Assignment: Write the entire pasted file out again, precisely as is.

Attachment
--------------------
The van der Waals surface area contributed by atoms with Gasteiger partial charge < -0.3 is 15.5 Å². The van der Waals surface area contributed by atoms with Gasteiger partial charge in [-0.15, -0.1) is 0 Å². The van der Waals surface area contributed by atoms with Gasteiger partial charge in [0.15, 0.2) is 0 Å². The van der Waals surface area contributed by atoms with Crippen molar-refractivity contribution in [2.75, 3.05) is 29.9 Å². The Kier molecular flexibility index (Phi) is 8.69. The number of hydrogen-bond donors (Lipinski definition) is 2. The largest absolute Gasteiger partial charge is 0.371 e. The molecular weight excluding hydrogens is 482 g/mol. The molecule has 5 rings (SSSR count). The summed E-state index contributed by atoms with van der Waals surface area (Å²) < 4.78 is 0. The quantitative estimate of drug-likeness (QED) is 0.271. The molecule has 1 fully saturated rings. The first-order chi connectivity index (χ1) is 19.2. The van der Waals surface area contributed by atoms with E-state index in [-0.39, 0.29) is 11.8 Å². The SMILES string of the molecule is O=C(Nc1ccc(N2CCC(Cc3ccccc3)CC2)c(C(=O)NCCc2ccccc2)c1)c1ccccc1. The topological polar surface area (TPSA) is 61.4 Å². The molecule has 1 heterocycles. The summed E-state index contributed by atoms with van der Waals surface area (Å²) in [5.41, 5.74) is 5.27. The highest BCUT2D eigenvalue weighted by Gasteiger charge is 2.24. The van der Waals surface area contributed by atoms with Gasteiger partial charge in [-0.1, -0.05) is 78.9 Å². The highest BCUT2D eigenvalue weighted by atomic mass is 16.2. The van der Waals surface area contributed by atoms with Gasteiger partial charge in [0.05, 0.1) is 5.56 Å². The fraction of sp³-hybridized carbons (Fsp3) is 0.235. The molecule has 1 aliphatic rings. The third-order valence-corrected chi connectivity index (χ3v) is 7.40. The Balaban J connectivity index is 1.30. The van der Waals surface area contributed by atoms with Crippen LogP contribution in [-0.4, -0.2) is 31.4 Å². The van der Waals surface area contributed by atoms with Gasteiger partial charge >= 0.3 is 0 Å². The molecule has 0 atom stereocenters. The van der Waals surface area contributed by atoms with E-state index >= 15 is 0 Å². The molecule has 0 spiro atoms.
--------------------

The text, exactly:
The van der Waals surface area contributed by atoms with Gasteiger partial charge < -0.3 is 15.5 Å². The van der Waals surface area contributed by atoms with Gasteiger partial charge in [-0.15, -0.1) is 0 Å². The van der Waals surface area contributed by atoms with Gasteiger partial charge in [0.15, 0.2) is 0 Å². The van der Waals surface area contributed by atoms with Crippen molar-refractivity contribution in [2.75, 3.05) is 29.9 Å². The Kier molecular flexibility index (Phi) is 8.69. The number of hydrogen-bond donors (Lipinski definition) is 2. The largest absolute Gasteiger partial charge is 0.371 e. The molecular weight excluding hydrogens is 482 g/mol. The molecule has 5 rings (SSSR count). The summed E-state index contributed by atoms with van der Waals surface area (Å²) < 4.78 is 0. The quantitative estimate of drug-likeness (QED) is 0.271. The molecule has 1 fully saturated rings. The first-order chi connectivity index (χ1) is 19.2. The van der Waals surface area contributed by atoms with E-state index in [-0.39, 0.29) is 11.8 Å². The SMILES string of the molecule is O=C(Nc1ccc(N2CCC(Cc3ccccc3)CC2)c(C(=O)NCCc2ccccc2)c1)c1ccccc1. The topological polar surface area (TPSA) is 61.4 Å². The molecule has 1 heterocycles. The summed E-state index contributed by atoms with van der Waals surface area (Å²) in [5.41, 5.74) is 5.27. The highest BCUT2D eigenvalue weighted by Gasteiger charge is 2.24. The van der Waals surface area contributed by atoms with Gasteiger partial charge in [-0.1, -0.05) is 78.9 Å². The highest BCUT2D eigenvalue weighted by atomic mass is 16.2. The van der Waals surface area contributed by atoms with Gasteiger partial charge in [0.05, 0.1) is 5.56 Å². The fraction of sp³-hybridized carbons (Fsp3) is 0.235. The molecule has 1 aliphatic rings. The third-order valence-corrected chi connectivity index (χ3v) is 7.40. The Balaban J connectivity index is 1.30. The van der Waals surface area contributed by atoms with Crippen LogP contribution in [-0.4, -0.2) is 31.4 Å². The van der Waals surface area contributed by atoms with Gasteiger partial charge >= 0.3 is 0 Å². The molecule has 0 atom stereocenters. The van der Waals surface area contributed by atoms with E-state index >= 15 is 0 Å². The molecule has 0 spiro atoms.